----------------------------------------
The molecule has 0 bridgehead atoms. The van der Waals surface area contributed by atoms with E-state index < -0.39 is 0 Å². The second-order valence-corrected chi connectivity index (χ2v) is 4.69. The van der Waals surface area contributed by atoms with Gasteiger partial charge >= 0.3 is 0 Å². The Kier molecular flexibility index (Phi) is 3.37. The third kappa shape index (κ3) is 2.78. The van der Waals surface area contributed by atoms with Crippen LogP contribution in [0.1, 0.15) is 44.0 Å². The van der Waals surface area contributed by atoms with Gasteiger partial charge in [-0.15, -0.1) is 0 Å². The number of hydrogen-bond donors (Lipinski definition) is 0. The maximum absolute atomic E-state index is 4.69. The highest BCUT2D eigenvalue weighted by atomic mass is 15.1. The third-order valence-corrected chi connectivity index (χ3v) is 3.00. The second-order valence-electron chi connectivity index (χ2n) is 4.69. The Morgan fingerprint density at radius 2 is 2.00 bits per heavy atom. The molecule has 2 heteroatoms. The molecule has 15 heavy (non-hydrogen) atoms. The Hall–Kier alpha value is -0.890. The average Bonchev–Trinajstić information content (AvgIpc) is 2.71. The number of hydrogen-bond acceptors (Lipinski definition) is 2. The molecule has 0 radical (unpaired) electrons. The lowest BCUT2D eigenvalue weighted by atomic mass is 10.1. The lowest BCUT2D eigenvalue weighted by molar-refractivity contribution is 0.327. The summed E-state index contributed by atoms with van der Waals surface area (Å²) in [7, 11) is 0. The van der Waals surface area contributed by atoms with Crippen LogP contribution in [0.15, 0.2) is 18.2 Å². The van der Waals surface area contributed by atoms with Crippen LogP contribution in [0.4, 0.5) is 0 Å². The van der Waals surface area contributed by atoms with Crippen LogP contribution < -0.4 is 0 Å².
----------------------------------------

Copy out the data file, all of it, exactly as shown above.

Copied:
The molecule has 0 bridgehead atoms. The van der Waals surface area contributed by atoms with E-state index < -0.39 is 0 Å². The second-order valence-corrected chi connectivity index (χ2v) is 4.69. The van der Waals surface area contributed by atoms with Gasteiger partial charge >= 0.3 is 0 Å². The Kier molecular flexibility index (Phi) is 3.37. The third kappa shape index (κ3) is 2.78. The van der Waals surface area contributed by atoms with Crippen LogP contribution in [0.1, 0.15) is 44.0 Å². The van der Waals surface area contributed by atoms with Gasteiger partial charge in [-0.15, -0.1) is 0 Å². The number of hydrogen-bond donors (Lipinski definition) is 0. The maximum absolute atomic E-state index is 4.69. The highest BCUT2D eigenvalue weighted by atomic mass is 15.1. The third-order valence-corrected chi connectivity index (χ3v) is 3.00. The second-order valence-electron chi connectivity index (χ2n) is 4.69. The Morgan fingerprint density at radius 2 is 2.00 bits per heavy atom. The molecule has 2 heteroatoms. The molecule has 15 heavy (non-hydrogen) atoms. The Hall–Kier alpha value is -0.890. The average Bonchev–Trinajstić information content (AvgIpc) is 2.71. The number of hydrogen-bond acceptors (Lipinski definition) is 2. The molecule has 0 radical (unpaired) electrons. The lowest BCUT2D eigenvalue weighted by atomic mass is 10.1. The lowest BCUT2D eigenvalue weighted by molar-refractivity contribution is 0.327. The summed E-state index contributed by atoms with van der Waals surface area (Å²) in [7, 11) is 0. The van der Waals surface area contributed by atoms with Crippen LogP contribution in [0.15, 0.2) is 18.2 Å². The van der Waals surface area contributed by atoms with Crippen LogP contribution in [0.4, 0.5) is 0 Å². The van der Waals surface area contributed by atoms with Crippen LogP contribution < -0.4 is 0 Å².